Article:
Now is the time to get the equipment out and start prepping for harvest in order to prevent downtime in the fields. Some local service experts share tips to prepare for the upcoming harvest season.
1Give it a once-over
Roll that combine out of the shed and start taking note of what needs attention before it’s time to get in the fields. “Don’t wait until the crop is ready to think about machine repairs,” said Conrad Amstutz, of Sterling Farm Equipment in Wooster. “Do maintenance checks and repairs ahead of time to make sure you are ready to go.”
Those checks include checking combine knives and guards, grain platforms, corn heads and belts.
Think back to last year’s harvest (or other harvests) and try to remember if there were any problems with equipment that held up the harvest. The service team at Witmer’s Inc., in Columbiana, suggests making sure to address those potential issues now to make sure they don’t happen again this year.
3Order parts now
If you need parts, equipment dealers suggest ordering them now. Amstutz said he has had many farmers come in just days before harvest or during harvest in need of parts the store did not have in stock or not enough of. It may be a good time to take advantage of dealer specials to stock up, said Greg Unkefer, of Unkefer Equipment in Minerva. Also, a rush of farmers to the equipment counter at the start of harvest could mean headaches for both farmer and mechanic. “If everyone calls at once, we can’t get to everyone at once,” said Robert Cope, of Cope Farm Equipment.
4Guidance and mapping
Just like that pop-up on your smartphone telling you it is time for a software upgrade, most equipment today has software that needs a yearly update (or more). Software glitches can often be fixed with a quick satellite update, explained Cope.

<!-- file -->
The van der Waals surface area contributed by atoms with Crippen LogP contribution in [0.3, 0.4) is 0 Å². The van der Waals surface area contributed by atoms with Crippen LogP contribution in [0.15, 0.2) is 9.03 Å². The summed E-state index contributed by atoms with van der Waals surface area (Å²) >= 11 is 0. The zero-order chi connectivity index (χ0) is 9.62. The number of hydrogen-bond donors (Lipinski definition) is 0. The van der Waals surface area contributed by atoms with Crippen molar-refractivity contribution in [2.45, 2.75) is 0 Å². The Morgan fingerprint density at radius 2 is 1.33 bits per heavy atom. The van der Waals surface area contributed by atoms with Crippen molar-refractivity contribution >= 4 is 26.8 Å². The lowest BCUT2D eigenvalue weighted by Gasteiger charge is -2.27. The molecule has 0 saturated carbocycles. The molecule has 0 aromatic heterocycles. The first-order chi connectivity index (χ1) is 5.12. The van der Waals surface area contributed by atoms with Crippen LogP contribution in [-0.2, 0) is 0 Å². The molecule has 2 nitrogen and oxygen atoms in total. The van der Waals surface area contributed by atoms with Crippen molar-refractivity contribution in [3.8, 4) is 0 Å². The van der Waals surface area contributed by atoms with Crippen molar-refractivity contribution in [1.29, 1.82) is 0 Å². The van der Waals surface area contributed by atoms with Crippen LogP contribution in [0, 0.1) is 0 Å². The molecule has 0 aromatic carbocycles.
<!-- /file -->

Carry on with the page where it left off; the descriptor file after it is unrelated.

5Back it up
No, this is not referring to hitching up to the grain cart. Just like your laptop computer, the new technology in a combine or tractor needs to be backed up on a regular basis. Cope recommends backing up information daily during harvest (maybe even a couple times a day), especially when dealing with a lot of acreage. If it would crash mid-harvest, you could lose all yield data from the day before if it wasn’t properly backed up, explained Cope.
(Farm and Dairy is featuring a series of “101” columns throughout the year to help young and beginning farmers master farm living. From finances to management to machinery repair and animal care, farmers do it all.)
More Farming 101 columns:
- 5 things young farmers should know about finances
- The farm balance sheet
- 5 items for your farm’s cash flow statement
- Personal and business records: Keep them separate
- What to include in your farm business plan
- How to approach a lender: Tips for getting a farm loan
- How to use microloans to get your farm started
- Saving for the future: 6 tips for young farmers
- How to create a farm safety kit
- 5 tips for child safety on the farm
- 6 tips for livestock safety
- 4 tips for transporting livestock
- 5 ways to better understand tractor stability
- 6 farm equipment hacks
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